2.5 million households in Kenya have lost their businesses in the eight months that the economy has been reeling under the Covid-19 pandemic.
A report by The World Bank released on Wednesday, November 26, indicated that a third of family businesses have closed shop since March 2020.
Government statistics in 2019 indicate that 7.4 million households out of the 12.2 million recorded in the country operated family businesses.
The report also indicated that the remaining businesses experienced a 50 percent reduction in revenue due to the impact of the Covid-19 pandemic.Jobseekers queue on Wabera Street, Nairobi, as they wait to be interviewed by The Sarova Stanley on May 26, 2018.
"Almost 1 in 3 household-run businesses are not currently operating, and between February and June, average revenue from household-run businesses decreased by almost 50 percent.
"This has exacerbated food insecurity, and elevated pain and human suffering," read part of the report.
The World Bank also indicated that the poverty index in Kenya had ballooned by over two million people with wage workers the most affected.
"The special focus topic finds that the pandemic increased poverty by 4 percentage points (or an additional 2 million poor) through serious impacts on livelihoods, by sharp decreases in incomes and employment.
"Many wage workers who are still employed face reduced working hours, with average hours decreasing from 50 to 38 hours per week," continued the report.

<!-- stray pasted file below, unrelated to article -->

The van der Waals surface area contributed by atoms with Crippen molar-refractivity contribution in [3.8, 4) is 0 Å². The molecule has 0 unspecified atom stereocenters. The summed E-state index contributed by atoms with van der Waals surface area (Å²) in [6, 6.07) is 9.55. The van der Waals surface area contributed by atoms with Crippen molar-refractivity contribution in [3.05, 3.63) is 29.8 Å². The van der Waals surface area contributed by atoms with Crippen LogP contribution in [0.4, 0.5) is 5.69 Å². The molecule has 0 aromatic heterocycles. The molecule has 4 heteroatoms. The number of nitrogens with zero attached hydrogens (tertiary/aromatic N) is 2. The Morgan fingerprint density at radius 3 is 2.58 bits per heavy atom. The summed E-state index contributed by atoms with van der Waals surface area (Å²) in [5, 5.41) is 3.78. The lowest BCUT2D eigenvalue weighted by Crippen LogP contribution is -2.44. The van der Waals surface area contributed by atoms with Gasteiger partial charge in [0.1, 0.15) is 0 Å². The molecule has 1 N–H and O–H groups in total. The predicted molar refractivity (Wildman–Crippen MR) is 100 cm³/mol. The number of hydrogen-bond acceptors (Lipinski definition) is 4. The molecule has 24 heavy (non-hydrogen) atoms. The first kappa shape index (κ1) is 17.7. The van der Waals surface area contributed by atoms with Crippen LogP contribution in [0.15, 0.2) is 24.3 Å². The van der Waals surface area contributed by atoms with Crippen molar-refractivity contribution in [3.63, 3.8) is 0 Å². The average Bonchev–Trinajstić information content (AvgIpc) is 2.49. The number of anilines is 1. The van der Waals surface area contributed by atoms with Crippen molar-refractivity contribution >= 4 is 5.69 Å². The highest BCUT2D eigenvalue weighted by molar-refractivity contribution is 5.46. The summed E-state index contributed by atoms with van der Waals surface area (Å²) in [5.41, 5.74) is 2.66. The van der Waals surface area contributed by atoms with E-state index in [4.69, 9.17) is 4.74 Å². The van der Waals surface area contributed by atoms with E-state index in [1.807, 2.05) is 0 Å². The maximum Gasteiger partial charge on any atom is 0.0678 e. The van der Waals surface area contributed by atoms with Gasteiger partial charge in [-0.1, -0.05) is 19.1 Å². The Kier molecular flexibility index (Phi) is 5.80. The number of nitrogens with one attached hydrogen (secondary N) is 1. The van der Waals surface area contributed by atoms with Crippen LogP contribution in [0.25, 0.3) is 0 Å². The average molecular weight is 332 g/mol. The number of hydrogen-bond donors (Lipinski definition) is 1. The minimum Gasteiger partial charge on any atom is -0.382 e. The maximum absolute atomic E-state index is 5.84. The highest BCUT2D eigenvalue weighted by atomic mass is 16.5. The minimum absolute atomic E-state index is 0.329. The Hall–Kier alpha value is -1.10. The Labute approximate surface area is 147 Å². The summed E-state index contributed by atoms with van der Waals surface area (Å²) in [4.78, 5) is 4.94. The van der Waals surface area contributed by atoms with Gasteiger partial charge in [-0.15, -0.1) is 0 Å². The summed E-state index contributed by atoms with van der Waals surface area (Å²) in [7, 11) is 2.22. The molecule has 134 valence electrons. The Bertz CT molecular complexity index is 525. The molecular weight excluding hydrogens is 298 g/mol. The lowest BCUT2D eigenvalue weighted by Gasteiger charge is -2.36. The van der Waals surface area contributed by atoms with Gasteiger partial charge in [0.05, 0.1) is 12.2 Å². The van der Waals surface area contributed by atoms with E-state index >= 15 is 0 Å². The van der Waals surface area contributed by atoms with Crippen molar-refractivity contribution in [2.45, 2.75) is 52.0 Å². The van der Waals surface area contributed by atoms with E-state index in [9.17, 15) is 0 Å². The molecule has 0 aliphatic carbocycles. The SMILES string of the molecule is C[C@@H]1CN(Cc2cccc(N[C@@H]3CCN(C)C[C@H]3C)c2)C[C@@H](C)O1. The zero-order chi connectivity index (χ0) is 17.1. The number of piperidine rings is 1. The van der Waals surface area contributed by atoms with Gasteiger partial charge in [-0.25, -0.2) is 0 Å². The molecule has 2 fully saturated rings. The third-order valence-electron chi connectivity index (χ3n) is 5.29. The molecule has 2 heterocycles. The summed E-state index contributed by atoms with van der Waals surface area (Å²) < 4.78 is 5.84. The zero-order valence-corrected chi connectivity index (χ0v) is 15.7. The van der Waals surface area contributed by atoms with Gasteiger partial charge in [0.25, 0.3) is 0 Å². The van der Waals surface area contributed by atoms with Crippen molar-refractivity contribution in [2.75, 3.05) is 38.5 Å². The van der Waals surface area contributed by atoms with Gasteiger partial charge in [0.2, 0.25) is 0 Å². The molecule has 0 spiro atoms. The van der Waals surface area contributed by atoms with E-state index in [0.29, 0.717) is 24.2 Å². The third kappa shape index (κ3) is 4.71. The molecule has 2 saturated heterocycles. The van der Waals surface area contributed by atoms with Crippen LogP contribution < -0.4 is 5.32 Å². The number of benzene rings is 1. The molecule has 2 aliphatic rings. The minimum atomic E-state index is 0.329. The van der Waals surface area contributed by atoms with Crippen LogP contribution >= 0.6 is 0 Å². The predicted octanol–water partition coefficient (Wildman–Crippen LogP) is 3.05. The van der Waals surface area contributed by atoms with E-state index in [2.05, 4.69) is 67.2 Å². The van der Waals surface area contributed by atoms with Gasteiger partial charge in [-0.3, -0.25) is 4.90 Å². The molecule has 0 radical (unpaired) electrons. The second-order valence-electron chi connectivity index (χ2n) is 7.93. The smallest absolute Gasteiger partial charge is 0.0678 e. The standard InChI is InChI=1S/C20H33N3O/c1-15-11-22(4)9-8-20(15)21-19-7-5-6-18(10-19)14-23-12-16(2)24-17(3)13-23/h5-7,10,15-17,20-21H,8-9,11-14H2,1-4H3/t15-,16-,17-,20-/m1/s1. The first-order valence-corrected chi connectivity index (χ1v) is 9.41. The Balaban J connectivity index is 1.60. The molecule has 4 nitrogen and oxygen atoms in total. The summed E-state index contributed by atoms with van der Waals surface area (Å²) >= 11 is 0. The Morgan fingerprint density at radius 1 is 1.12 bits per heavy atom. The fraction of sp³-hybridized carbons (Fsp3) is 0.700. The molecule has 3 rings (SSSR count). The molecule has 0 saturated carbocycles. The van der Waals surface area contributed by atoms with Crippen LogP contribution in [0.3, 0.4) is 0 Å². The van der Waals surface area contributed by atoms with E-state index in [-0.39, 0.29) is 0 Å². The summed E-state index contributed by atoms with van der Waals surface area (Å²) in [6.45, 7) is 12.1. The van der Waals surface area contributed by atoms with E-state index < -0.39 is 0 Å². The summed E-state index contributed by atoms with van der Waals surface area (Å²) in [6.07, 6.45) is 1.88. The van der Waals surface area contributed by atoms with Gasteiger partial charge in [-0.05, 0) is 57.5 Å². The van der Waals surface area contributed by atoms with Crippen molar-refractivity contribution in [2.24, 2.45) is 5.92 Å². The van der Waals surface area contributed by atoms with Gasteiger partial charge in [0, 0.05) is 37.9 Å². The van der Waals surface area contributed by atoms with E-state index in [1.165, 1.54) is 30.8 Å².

The report noted that the government had deployed both fiscal and monetary policies to support the healthcare system, protect the most vulnerable households, and support firms to help preserve jobs, incomes and the economy’s productive potential.
The tax revenue also dropped below target due to the marked slowdown of economic activity as well as tax relief extended by the government as part of the pandemic response package.
The report also indicates that 93 percent of companies recorded a decline in revenue in the last 30 days as compared to the same period last year.
This comes even as Treasury CS Ukur Yatani projects that the economy is likely to grow by 0.6 per cent in 2020.Treasury CS Ukur Yatani (right) poses for a photo at Treasury Headquarters, Nairobi on Thursday, June 11, 2020, ahead of Budget 2020/21 presentationFile
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